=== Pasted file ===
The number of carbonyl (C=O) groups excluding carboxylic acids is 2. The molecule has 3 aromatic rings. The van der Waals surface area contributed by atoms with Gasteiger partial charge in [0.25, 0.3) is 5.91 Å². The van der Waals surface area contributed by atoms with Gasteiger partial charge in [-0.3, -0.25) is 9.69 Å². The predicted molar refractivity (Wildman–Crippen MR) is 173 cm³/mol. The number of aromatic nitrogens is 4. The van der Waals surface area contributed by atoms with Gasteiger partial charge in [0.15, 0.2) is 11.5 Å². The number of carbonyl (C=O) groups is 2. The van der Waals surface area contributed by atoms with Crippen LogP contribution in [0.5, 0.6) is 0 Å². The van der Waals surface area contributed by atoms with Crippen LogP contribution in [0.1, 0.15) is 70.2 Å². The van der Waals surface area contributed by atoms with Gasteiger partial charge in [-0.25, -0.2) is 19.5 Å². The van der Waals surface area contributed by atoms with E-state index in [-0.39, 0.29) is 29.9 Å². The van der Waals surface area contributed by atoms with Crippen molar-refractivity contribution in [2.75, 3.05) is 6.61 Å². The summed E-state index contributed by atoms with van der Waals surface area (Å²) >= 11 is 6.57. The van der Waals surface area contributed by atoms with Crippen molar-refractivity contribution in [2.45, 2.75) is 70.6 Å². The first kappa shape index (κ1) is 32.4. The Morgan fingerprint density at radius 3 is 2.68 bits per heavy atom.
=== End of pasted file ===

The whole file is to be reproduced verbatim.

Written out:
The number of carbonyl (C=O) groups excluding carboxylic acids is 2. The molecule has 3 aromatic rings. The van der Waals surface area contributed by atoms with Gasteiger partial charge in [0.25, 0.3) is 5.91 Å². The van der Waals surface area contributed by atoms with Gasteiger partial charge in [-0.3, -0.25) is 9.69 Å². The predicted molar refractivity (Wildman–Crippen MR) is 173 cm³/mol. The number of aromatic nitrogens is 4. The van der Waals surface area contributed by atoms with Gasteiger partial charge in [0.15, 0.2) is 11.5 Å². The number of carbonyl (C=O) groups is 2. The van der Waals surface area contributed by atoms with Crippen LogP contribution in [0.5, 0.6) is 0 Å². The van der Waals surface area contributed by atoms with Crippen LogP contribution in [0.1, 0.15) is 70.2 Å². The van der Waals surface area contributed by atoms with Gasteiger partial charge in [-0.25, -0.2) is 19.5 Å². The van der Waals surface area contributed by atoms with E-state index in [-0.39, 0.29) is 29.9 Å². The van der Waals surface area contributed by atoms with Crippen molar-refractivity contribution in [2.75, 3.05) is 6.61 Å². The summed E-state index contributed by atoms with van der Waals surface area (Å²) >= 11 is 6.57. The van der Waals surface area contributed by atoms with Crippen molar-refractivity contribution in [2.45, 2.75) is 70.6 Å². The first kappa shape index (κ1) is 32.4. The Morgan fingerprint density at radius 3 is 2.68 bits per heavy atom.